For Women Looking to Start a Company, Here Are 3 Ways to Propel Yourself to Success From overcoming the emotional labor stigma to having a supportive partner, here are a few pointers to help you succeed.
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I've started four or five companies in my life: I was a florist, owned a bath product company, ran two agencies and am now launching a skincare company, I've not only had to handle a series of issues that are unique to women but also watched and learned from other female entrepreneurs. It is unequivocally hard for anyone to start a company, but I think it can be a special challenge for women and not just because it's hard to getting funding from VCs.
For women looking to start a company, here are three things you need to do right now.
1. Overcome the unpaid emotional labor stigma.As a female founder, the hardest thing for me has been to overcome the "unpaid emotional labor" stigma. Unpaid emotional labor is the work that people do because they feel, socially or otherwise, it is required of them. For women, especially, this might include chores like the laundry, childcare or cleaning the bathroom.
I'm socially conditioned to not only want to be a good executive but also a good partner, who keeps a clean house, makes dinner and has a strong social circle. A huge amount has been written about the burden of emotional labor, and a dear friend of mine recently came to me with a solution: "I just don't do the things I don't want to do. I don't want to cook or clean and so our house is a mess and I use my oven for sweaters but I'm happy with it," she told me. To which, another friend at the dinner table turned and said, "It's true." She wouldn't fix the copier in the office, because she decided it wasn't worth her time. (Instead, she had an intern do it and praised her for it.)
This burden put upon women to assume the role of copier repair person or house cleaner is even more significant when it involves women of color. A recent Harvard Business Review article, by Ruchika Tulshyan, explored this in detail and offered solutions for how to say "no."
Think of what you do and do not want to do with your time and cut out every task that you do not value. You shouldn't have to clean the house or fix the copier just because someone has to clean the house or fix the copier.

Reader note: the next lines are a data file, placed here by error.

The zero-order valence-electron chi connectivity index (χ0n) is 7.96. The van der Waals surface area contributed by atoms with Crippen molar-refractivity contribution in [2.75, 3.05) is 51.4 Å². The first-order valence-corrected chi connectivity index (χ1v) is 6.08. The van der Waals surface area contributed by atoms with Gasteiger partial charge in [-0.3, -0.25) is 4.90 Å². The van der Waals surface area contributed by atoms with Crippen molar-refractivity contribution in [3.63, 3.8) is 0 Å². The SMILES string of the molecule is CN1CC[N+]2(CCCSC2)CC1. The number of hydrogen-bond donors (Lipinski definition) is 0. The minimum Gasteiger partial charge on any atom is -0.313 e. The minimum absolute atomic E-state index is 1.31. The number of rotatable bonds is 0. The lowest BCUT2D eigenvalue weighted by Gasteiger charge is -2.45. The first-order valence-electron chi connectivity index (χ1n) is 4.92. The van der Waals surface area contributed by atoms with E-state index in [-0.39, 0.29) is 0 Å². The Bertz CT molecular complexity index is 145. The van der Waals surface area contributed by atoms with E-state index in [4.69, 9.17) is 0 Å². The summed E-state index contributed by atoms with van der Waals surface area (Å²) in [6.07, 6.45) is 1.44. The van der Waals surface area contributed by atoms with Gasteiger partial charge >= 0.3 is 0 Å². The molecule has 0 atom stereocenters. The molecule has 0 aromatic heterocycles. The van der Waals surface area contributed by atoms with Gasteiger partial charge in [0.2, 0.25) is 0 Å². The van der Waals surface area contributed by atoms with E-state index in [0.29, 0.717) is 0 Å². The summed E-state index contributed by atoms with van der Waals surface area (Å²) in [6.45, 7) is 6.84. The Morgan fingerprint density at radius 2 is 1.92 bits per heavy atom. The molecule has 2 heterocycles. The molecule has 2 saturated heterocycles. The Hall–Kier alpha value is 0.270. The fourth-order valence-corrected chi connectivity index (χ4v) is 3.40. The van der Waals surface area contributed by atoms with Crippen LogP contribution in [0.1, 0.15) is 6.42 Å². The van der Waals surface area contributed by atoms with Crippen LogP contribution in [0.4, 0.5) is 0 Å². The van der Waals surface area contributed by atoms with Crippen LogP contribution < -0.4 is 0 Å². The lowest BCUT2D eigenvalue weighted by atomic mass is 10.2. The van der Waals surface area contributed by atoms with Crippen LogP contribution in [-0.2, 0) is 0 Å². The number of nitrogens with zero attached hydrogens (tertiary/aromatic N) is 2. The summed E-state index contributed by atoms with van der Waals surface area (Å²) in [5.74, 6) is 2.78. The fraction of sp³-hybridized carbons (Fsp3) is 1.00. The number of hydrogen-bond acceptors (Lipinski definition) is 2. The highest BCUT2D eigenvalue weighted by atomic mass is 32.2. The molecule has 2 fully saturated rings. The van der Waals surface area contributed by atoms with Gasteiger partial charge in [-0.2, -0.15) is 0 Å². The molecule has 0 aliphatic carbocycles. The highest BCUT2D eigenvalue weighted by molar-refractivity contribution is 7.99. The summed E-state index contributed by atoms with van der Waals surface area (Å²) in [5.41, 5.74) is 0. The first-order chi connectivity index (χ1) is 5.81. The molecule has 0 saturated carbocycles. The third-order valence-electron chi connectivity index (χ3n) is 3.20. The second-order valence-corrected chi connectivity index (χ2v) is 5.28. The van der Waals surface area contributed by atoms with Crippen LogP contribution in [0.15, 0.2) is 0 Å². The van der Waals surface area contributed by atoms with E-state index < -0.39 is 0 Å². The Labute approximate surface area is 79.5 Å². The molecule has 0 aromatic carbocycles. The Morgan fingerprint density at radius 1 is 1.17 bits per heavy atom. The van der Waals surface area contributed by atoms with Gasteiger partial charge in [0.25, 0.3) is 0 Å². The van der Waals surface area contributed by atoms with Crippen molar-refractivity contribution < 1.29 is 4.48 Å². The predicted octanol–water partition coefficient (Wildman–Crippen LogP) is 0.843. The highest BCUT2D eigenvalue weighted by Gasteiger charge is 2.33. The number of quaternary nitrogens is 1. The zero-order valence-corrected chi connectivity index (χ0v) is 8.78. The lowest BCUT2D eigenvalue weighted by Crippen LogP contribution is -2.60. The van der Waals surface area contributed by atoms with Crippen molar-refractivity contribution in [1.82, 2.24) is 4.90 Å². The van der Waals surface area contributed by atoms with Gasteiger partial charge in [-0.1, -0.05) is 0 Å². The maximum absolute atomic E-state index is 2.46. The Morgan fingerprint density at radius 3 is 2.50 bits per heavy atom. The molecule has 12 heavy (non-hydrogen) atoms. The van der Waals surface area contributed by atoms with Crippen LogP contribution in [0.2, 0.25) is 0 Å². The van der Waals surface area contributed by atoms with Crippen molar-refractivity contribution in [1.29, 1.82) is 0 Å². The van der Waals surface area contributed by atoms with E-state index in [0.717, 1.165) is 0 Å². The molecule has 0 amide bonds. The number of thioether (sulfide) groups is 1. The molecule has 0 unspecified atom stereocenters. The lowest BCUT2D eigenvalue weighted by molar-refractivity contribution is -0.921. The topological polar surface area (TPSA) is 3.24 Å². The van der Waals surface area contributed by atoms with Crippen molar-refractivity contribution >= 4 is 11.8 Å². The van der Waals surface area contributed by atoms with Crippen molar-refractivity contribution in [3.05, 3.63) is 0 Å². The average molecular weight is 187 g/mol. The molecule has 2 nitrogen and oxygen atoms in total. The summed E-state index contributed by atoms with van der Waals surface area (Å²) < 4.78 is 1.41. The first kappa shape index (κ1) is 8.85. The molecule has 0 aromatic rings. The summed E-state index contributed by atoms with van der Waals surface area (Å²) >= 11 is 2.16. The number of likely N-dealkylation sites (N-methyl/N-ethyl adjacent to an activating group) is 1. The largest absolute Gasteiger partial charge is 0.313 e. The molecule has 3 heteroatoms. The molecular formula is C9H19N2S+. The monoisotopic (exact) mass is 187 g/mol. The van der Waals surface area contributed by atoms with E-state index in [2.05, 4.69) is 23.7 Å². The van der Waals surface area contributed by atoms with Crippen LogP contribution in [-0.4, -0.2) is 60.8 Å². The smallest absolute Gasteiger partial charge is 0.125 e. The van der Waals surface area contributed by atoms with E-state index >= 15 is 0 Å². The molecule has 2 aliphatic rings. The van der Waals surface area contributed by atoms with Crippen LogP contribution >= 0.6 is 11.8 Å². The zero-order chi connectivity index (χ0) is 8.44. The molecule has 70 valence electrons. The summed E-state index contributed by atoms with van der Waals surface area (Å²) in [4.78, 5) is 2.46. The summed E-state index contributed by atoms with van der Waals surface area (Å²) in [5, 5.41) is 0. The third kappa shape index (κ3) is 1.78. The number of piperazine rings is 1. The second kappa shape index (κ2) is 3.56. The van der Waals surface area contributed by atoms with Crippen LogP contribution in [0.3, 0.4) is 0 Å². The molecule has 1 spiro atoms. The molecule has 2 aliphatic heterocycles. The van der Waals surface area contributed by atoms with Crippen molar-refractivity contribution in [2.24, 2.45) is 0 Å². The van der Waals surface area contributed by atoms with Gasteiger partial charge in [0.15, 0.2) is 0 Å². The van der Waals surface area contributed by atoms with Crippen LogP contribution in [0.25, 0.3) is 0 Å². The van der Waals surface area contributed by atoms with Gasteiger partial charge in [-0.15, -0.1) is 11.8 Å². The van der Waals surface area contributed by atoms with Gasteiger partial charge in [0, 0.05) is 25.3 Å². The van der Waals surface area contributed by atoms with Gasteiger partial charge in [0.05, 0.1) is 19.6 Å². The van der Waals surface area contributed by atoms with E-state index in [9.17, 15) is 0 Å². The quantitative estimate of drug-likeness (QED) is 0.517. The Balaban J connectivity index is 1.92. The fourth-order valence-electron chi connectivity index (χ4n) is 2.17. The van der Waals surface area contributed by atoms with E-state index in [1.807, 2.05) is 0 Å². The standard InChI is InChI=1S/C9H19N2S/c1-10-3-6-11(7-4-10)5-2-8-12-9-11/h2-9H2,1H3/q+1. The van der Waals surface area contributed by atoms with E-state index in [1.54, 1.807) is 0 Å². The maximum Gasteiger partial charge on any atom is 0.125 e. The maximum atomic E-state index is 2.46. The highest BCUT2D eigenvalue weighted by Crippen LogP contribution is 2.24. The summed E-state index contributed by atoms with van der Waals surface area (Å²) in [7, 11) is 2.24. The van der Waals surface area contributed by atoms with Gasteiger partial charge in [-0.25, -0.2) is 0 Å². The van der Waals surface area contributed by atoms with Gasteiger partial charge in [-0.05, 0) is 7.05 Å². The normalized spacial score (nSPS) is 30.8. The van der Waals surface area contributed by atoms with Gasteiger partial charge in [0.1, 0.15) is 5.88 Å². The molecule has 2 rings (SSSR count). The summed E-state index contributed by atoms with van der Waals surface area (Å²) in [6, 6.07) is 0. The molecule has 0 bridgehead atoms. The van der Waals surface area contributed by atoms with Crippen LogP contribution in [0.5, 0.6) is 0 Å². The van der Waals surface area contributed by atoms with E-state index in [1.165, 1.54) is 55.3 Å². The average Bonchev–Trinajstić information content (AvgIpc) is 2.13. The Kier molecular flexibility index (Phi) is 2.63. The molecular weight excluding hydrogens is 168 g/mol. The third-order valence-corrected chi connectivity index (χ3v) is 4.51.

2. Look to moms for inspiration.
I have had the great privilege of hiring moms who have had trouble getting jobs because they are … moms. The challenge moms have finding jobs, has always struck me as odd because I've found Moms to be extremely focused workers. In essence, they provide the opposite approach to what I consider the largest startup fallacy: more hours worked does not equal more success.
Research conducted in 2015, found that within the first five or so years of their career, women who never have children substantially underperform those who do. Mothers tend to be more productive both before and long after the birth of their children. When that work is smoothed out over the course of a career, the paper found, moms are more productive on average than their peers. Moms tend to focus more on the tasks at hand and do more in the allotted timeframe.
Working in short bursts and then taking time to walk your dog, play with your child or do something for yourself, actually contributes to higher levels of creativity and a better quality of work.
The secret then, for all women is intense periods of work around which you can carry out the labors of your daily life.
3. At home, don't hold it all in.
The woman I know who are successful mothers, successful entrepreneurs and still, at the end of the day, whole humans are the ones who have partners, or a network, who embrace and encourage their entrepreneurial efforts. Research conducted in 2012 surveyed 121 female entrepreneurs and confirmed that the "support of husbands (or partners) is very important emotionally, financially, and in regard to home responsibilities."
To ensure that you and your partner are embracing your role as an entrepreneur, I recommend regular check-in sessions.
For my partner and I, check-in sessions means talking about our emotional labor and getting real about our hopes and dreams: the big dreams that you may even be afraid to say out loud about your business to yourself. That conversation often happens gradually and changes as your workload, your staffing and your business shifts and morphs. Because of this, I check in with my partner every few weeks and have found that for now, that's a good rate of conversation. As this new company grows, it may need to be less or more but what's important is that all of our feelings are allowed to be on the table -- next to the required chips and margaritas.